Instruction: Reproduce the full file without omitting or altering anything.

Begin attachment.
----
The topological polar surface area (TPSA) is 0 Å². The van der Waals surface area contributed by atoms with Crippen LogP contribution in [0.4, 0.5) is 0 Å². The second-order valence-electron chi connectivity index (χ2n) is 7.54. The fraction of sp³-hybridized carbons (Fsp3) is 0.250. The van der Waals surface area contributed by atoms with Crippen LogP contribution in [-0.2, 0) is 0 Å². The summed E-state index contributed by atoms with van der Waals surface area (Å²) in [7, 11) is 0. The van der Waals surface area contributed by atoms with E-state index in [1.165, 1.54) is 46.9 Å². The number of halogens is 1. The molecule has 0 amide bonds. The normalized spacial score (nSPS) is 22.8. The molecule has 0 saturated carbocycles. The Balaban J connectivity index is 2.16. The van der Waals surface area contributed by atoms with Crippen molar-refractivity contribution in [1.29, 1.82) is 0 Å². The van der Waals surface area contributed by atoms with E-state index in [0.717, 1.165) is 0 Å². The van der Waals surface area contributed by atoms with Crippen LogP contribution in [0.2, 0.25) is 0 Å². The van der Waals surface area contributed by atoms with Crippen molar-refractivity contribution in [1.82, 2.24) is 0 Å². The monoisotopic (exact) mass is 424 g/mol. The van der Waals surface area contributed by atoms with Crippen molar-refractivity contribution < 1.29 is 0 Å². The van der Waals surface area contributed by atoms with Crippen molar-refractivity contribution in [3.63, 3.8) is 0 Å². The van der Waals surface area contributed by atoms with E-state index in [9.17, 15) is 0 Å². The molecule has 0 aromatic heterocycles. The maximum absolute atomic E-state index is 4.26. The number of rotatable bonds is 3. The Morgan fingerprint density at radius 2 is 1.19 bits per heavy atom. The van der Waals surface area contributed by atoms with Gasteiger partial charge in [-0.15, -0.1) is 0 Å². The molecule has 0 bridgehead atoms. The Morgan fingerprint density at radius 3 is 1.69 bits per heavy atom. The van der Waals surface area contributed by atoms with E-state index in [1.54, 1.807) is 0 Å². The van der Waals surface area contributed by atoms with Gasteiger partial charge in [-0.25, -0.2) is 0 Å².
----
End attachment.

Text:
The topological polar surface area (TPSA) is 0 Å². The van der Waals surface area contributed by atoms with Crippen LogP contribution in [0.4, 0.5) is 0 Å². The second-order valence-electron chi connectivity index (χ2n) is 7.54. The fraction of sp³-hybridized carbons (Fsp3) is 0.250. The van der Waals surface area contributed by atoms with Crippen LogP contribution in [-0.2, 0) is 0 Å². The summed E-state index contributed by atoms with van der Waals surface area (Å²) in [7, 11) is 0. The van der Waals surface area contributed by atoms with E-state index in [1.165, 1.54) is 46.9 Å². The number of halogens is 1. The molecule has 0 amide bonds. The normalized spacial score (nSPS) is 22.8. The molecule has 0 saturated carbocycles. The Balaban J connectivity index is 2.16. The van der Waals surface area contributed by atoms with Crippen molar-refractivity contribution in [1.29, 1.82) is 0 Å². The van der Waals surface area contributed by atoms with E-state index in [0.717, 1.165) is 0 Å². The van der Waals surface area contributed by atoms with Crippen LogP contribution in [0.2, 0.25) is 0 Å². The van der Waals surface area contributed by atoms with Crippen molar-refractivity contribution in [1.82, 2.24) is 0 Å². The monoisotopic (exact) mass is 424 g/mol. The van der Waals surface area contributed by atoms with Crippen molar-refractivity contribution < 1.29 is 0 Å². The van der Waals surface area contributed by atoms with Crippen molar-refractivity contribution in [3.63, 3.8) is 0 Å². The van der Waals surface area contributed by atoms with E-state index in [9.17, 15) is 0 Å². The molecule has 0 aromatic heterocycles. The maximum absolute atomic E-state index is 4.26. The number of rotatable bonds is 3. The Morgan fingerprint density at radius 2 is 1.19 bits per heavy atom. The van der Waals surface area contributed by atoms with Gasteiger partial charge in [-0.15, -0.1) is 0 Å². The molecule has 0 bridgehead atoms. The Morgan fingerprint density at radius 3 is 1.69 bits per heavy atom. The van der Waals surface area contributed by atoms with E-state index in [1.54, 1.807) is 0 Å². The van der Waals surface area contributed by atoms with Gasteiger partial charge in [-0.25, -0.2) is 0 Å².